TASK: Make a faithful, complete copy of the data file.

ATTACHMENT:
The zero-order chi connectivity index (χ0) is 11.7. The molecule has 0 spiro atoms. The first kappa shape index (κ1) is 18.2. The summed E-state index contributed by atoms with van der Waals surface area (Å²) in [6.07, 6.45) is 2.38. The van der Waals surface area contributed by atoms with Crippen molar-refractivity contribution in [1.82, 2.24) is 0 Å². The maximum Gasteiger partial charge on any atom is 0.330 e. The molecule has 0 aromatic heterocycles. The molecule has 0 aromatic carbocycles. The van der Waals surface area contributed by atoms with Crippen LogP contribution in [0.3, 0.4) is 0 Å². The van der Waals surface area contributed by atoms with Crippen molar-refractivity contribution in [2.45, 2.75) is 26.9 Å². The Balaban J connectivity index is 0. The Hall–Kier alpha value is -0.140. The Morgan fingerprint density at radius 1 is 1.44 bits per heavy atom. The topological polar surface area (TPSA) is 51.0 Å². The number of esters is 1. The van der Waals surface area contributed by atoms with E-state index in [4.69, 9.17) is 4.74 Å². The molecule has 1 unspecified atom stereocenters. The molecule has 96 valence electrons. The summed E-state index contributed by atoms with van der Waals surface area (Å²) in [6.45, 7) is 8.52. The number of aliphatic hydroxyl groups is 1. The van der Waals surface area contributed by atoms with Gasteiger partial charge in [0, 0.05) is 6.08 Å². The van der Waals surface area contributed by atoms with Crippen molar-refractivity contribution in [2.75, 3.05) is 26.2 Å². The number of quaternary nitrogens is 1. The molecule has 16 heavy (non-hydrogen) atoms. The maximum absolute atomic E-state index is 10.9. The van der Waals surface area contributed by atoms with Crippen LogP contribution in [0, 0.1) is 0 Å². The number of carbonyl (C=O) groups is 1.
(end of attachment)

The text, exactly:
The zero-order chi connectivity index (χ0) is 11.7. The molecule has 0 spiro atoms. The first kappa shape index (κ1) is 18.2. The summed E-state index contributed by atoms with van der Waals surface area (Å²) in [6.07, 6.45) is 2.38. The van der Waals surface area contributed by atoms with Crippen molar-refractivity contribution in [1.82, 2.24) is 0 Å². The maximum Gasteiger partial charge on any atom is 0.330 e. The molecule has 0 aromatic heterocycles. The molecule has 0 aromatic carbocycles. The van der Waals surface area contributed by atoms with Crippen LogP contribution in [0.3, 0.4) is 0 Å². The van der Waals surface area contributed by atoms with Crippen molar-refractivity contribution in [2.45, 2.75) is 26.9 Å². The Balaban J connectivity index is 0. The Hall–Kier alpha value is -0.140. The Morgan fingerprint density at radius 1 is 1.44 bits per heavy atom. The topological polar surface area (TPSA) is 51.0 Å². The number of esters is 1. The van der Waals surface area contributed by atoms with E-state index in [4.69, 9.17) is 4.74 Å². The molecule has 1 unspecified atom stereocenters. The molecule has 96 valence electrons. The summed E-state index contributed by atoms with van der Waals surface area (Å²) in [6.45, 7) is 8.52. The number of aliphatic hydroxyl groups is 1. The van der Waals surface area contributed by atoms with Gasteiger partial charge in [0, 0.05) is 6.08 Å². The van der Waals surface area contributed by atoms with Crippen molar-refractivity contribution in [2.75, 3.05) is 26.2 Å². The number of quaternary nitrogens is 1. The molecule has 16 heavy (non-hydrogen) atoms. The maximum absolute atomic E-state index is 10.9. The van der Waals surface area contributed by atoms with Crippen LogP contribution in [0, 0.1) is 0 Å². The number of carbonyl (C=O) groups is 1.